The madness and invective is not limited to the candidates themselves; a legion of self anointed keepers of the far right flame of ideological orthodoxy have joined the fray. Blogger John Hawkins is nearly hysterical in his opposition to Romney, offering as evidence of Romney's weaknesses that he “is the antithesis of everything the Tea Party stands for”; and strangely, that he's an example of what the Occupy Wall Street protestors hate. This makes little sense since the OWS protestors hate the Tea Party and the Tea Party hates the protestors. So far to the Right is Hawkins that he disparages former Republican nominee Bob Dole and even President Nixon. Thus in his mind, Romney is an “establishment endorsed Rockefeller Republican guilty of a list of “moderate” heresies
The issue with the most weight is the much discussed Massachusetts health care plan that was
passed while Romney was governor. Romney has pointed out that the plan was passed in the nation's most liberal state by a legislature which was 86% controlled by Democrats. His position that he is opposed to Obama's national health care legislation which is similar in its mandated coverage, has not been convincing to conservative doubters. But Steve McCann of “American Thinker” goes further, saying that Romney is the product of the “governing class”, the same nefarious group that “gave the country George H.W. Bush”, who in his mind was another unprincipled moderate. Thus McCann arrives at the absurd conclusion that “Romney will spell the end of the Republican Party.” His choice? Libertarian isolationist and government minimalist, failed senatorial candidate (1984), failed presidential candidate (1988 and 2008), seventy six year old Congressman Ron Paul.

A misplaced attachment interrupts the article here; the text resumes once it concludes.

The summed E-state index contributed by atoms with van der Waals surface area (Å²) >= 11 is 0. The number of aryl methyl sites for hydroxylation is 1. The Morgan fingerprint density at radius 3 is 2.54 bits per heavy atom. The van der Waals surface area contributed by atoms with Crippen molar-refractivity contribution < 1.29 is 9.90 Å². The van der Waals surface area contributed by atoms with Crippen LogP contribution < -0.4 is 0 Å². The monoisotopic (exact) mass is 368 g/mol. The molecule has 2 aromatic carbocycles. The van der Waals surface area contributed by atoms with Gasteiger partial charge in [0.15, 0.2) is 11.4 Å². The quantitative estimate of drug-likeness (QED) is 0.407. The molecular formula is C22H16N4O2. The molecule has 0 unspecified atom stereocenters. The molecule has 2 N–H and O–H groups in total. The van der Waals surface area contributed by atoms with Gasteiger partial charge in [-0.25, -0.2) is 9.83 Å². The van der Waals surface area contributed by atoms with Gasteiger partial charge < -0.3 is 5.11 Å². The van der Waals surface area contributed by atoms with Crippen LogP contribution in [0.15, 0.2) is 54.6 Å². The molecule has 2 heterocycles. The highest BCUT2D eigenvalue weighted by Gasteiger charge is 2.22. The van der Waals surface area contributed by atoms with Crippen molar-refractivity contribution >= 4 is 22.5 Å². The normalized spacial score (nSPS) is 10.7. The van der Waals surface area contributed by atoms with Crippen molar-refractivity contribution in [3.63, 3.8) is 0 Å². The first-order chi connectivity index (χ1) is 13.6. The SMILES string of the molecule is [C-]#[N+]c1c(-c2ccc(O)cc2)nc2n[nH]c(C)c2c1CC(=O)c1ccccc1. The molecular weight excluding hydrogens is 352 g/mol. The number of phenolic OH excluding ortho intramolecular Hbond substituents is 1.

In South Carolina, Gingrich kept up a harsh drumbeat against excessive federal spending which along with his angry and self assured style, resonated with voters. Exit polls showed that 57% thought the president's highest priority should be “cutting budget deficits even if is limits job growth”. Gingrich won this cohort by 41% to 26% over Romney. But Gingrich won on every issue which leads to the question of how representative the South Carolina Republican electorate really is. South Carolina is a high unemployment state. Sixty-five percent of voters considered themselves to be evangelicals and 60% said it was important that a candidate shared their religious beliefs. Gingrich won this category of voters with 46%. Romney received 20%. Sixty-four percent of voters supported the Tea Party movement. Voters who said “electability” i.e. beating Obama, was the most important consideration picked Gingrich over Romney by 51% to 37%.
However, the most disturbing thing about the way the Republican campaign has evolved is the attempt by Gingrich, Santorum, Paul and the now departed Rick Perry, to divide the party into a tribal like competition between so called “real conservatives” and the ill defined but absurdly demonized “moderates”.